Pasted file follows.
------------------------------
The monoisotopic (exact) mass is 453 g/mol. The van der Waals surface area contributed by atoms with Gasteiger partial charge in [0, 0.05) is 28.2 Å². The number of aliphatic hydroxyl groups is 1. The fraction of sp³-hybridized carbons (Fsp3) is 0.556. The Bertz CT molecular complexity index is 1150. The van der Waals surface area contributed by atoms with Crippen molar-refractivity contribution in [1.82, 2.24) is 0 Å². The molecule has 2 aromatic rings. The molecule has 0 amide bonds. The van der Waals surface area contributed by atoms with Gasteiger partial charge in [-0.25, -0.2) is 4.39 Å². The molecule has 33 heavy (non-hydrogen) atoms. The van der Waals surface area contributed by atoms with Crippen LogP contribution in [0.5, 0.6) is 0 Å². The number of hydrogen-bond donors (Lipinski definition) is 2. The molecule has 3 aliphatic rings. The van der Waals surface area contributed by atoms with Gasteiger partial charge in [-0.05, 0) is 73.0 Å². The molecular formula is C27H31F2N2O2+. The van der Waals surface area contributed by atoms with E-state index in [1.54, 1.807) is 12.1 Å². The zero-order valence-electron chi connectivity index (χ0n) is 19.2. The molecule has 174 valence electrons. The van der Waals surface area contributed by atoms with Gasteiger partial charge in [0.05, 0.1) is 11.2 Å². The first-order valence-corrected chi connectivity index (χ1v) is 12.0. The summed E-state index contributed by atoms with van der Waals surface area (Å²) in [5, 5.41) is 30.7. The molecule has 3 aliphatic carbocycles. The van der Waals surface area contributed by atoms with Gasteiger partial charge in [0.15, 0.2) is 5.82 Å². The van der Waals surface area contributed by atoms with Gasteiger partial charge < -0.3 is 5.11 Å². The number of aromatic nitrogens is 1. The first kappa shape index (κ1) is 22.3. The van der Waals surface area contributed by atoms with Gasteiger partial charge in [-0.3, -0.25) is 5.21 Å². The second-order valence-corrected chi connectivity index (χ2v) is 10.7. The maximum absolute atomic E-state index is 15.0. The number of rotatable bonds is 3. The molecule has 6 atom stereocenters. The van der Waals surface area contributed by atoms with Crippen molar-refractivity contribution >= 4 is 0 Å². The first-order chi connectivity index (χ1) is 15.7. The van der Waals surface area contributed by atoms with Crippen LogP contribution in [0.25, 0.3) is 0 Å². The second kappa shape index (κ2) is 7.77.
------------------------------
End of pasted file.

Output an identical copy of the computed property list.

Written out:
The monoisotopic (exact) mass is 453 g/mol. The van der Waals surface area contributed by atoms with Gasteiger partial charge in [0, 0.05) is 28.2 Å². The number of aliphatic hydroxyl groups is 1. The fraction of sp³-hybridized carbons (Fsp3) is 0.556. The Bertz CT molecular complexity index is 1150. The van der Waals surface area contributed by atoms with Crippen molar-refractivity contribution in [1.82, 2.24) is 0 Å². The molecule has 2 aromatic rings. The molecule has 0 amide bonds. The van der Waals surface area contributed by atoms with Gasteiger partial charge in [-0.25, -0.2) is 4.39 Å². The molecule has 33 heavy (non-hydrogen) atoms. The van der Waals surface area contributed by atoms with Crippen LogP contribution in [0.5, 0.6) is 0 Å². The number of hydrogen-bond donors (Lipinski definition) is 2. The molecule has 3 aliphatic rings. The van der Waals surface area contributed by atoms with Gasteiger partial charge in [-0.05, 0) is 73.0 Å². The molecular formula is C27H31F2N2O2+. The van der Waals surface area contributed by atoms with E-state index in [1.54, 1.807) is 12.1 Å². The zero-order valence-electron chi connectivity index (χ0n) is 19.2. The molecule has 174 valence electrons. The van der Waals surface area contributed by atoms with Gasteiger partial charge in [0.05, 0.1) is 11.2 Å². The first-order valence-corrected chi connectivity index (χ1v) is 12.0. The summed E-state index contributed by atoms with van der Waals surface area (Å²) in [5, 5.41) is 30.7. The molecule has 3 aliphatic carbocycles. The van der Waals surface area contributed by atoms with Gasteiger partial charge in [0.15, 0.2) is 5.82 Å². The van der Waals surface area contributed by atoms with Gasteiger partial charge < -0.3 is 5.11 Å². The number of aromatic nitrogens is 1. The first kappa shape index (κ1) is 22.3. The van der Waals surface area contributed by atoms with Gasteiger partial charge in [-0.3, -0.25) is 5.21 Å². The second-order valence-corrected chi connectivity index (χ2v) is 10.7. The maximum absolute atomic E-state index is 15.0. The number of rotatable bonds is 3. The molecule has 6 atom stereocenters. The van der Waals surface area contributed by atoms with Crippen molar-refractivity contribution >= 4 is 0 Å². The first-order chi connectivity index (χ1) is 15.7. The van der Waals surface area contributed by atoms with Crippen LogP contribution in [0.25, 0.3) is 0 Å². The second kappa shape index (κ2) is 7.77.